When you hear someone talking about the opiate crisis, you almost never hear anything about the logistics of getting thousands and thousands of people off a highly addictive drug. That is because, after six months of research and 15 years of watching a family member struggle with pain pill addiction, I can assure you: It. Can’t. Be. Done.
I was hired for a six-month writing project about the opiate crisis, detoxing from opiate addiction, and rehab. And even if someone who was prescribed an opiate by a doctor for real pain wants to get off opiates and manage their pain in a different way goes to one of those sunny pricey rehab resorts, the relapse statistics are dismal.
“Relapse rates for heroin and opiate addiction hover around 90%, according to some research. One study found that of 109 subjects who had achieved sobriety in heroin rehab, 99 relapsed. Of the 99 people who relapsed, 64 did so within one week.”*
When a treatment center admits that, people need to listen.
I have heard a lot of dangerous nonsense recently like:
- People are just wimps about pain/withdrawal
- Just ban the drugs
- Yoga and a vegan lifestyle can control your pain
These statements are irresponsible and can lead to people being hospitalized or dying due to withdrawal. Withdrawal from an opiate is no joke. Anyone who denies that is ignorant of the realities of opiate addiction.
Someone who has been taking opiates daily for months or years must detox under medical supervision. Staying off opiates requires intensive rehabilitation. It doesn’t matter how strong you think you are. You are still vulnerable to severe vomiting, diarrhea, insomnia, seizures, delusions, and death if you just stop taking the pills.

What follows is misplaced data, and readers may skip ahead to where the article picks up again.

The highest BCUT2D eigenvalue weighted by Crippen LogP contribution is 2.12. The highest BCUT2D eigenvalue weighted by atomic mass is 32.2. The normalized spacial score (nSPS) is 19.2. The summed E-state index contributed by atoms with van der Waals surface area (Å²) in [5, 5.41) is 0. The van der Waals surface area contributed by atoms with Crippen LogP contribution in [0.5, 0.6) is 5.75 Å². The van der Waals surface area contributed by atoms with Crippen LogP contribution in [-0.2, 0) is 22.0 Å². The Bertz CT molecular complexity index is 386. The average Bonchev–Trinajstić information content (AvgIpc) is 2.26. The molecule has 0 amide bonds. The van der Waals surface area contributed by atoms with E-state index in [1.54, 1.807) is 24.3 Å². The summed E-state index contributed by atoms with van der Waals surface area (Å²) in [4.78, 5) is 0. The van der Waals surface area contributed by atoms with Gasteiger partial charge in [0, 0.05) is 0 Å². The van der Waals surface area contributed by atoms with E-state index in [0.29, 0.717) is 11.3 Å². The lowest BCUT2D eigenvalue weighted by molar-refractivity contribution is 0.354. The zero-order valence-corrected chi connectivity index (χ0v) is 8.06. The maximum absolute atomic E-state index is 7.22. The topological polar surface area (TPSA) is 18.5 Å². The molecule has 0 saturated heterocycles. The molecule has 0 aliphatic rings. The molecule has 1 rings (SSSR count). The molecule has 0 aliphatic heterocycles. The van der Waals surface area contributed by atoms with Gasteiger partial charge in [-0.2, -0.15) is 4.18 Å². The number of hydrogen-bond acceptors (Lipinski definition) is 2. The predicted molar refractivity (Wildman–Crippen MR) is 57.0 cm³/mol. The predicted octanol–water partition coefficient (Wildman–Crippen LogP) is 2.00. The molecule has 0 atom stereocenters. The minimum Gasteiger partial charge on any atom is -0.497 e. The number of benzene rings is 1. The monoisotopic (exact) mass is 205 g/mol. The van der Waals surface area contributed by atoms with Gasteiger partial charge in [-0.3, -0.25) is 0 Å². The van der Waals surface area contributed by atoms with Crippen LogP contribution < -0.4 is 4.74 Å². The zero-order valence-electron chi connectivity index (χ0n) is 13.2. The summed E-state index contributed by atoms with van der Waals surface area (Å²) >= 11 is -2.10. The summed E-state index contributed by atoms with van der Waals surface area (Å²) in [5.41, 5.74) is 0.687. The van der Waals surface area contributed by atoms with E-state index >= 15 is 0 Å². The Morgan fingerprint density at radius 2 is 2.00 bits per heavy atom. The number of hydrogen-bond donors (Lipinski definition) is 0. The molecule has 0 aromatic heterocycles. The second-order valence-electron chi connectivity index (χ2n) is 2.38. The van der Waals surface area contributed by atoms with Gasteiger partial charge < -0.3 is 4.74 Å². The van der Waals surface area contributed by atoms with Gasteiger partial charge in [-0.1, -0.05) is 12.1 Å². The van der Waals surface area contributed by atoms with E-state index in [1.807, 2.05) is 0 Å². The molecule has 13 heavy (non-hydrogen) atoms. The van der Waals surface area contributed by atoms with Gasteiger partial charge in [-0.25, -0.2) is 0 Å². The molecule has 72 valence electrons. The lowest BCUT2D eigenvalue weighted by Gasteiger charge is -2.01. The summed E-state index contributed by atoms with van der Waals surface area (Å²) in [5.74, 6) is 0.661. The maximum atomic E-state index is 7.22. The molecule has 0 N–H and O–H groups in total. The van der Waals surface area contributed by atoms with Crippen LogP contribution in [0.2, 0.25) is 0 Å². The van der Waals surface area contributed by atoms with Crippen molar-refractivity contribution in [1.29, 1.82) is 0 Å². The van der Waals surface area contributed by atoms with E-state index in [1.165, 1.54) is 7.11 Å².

I am not saying that you should not attempt to move from opiates to a different pain management method. I am saying that you will need help.
I watched a beautiful 22-year-old girl become a physically and mentally devastated nearly toothless addict because her husband was chewing pain pills to get high and convinced her to try it. I watched everyone around her suffer mentally–and financially–trying to help her. An addict will devastate your finances in a very short time unless you are strong enough to say NO when they beg for money. Most parents aren’t that strong.
Jail detox is ineffective. There’s no follow-up. There’s no rehab. When people get out of jail, they go straight to the streets looking for drugs.
Professional detox requires insurance and lots of cash on top of the insurance. And it usually requires more than one stint in rehab to stay clean.
Are people in real pain who have prescriptions from doctors addicted to opiates? Yes. They’re also terrified at the thought of losing the ability to walk/sleep without pain/bathe themselves/go places/do housework and yard work . . . all the things the people screaming BAN THE PILLS take for granted.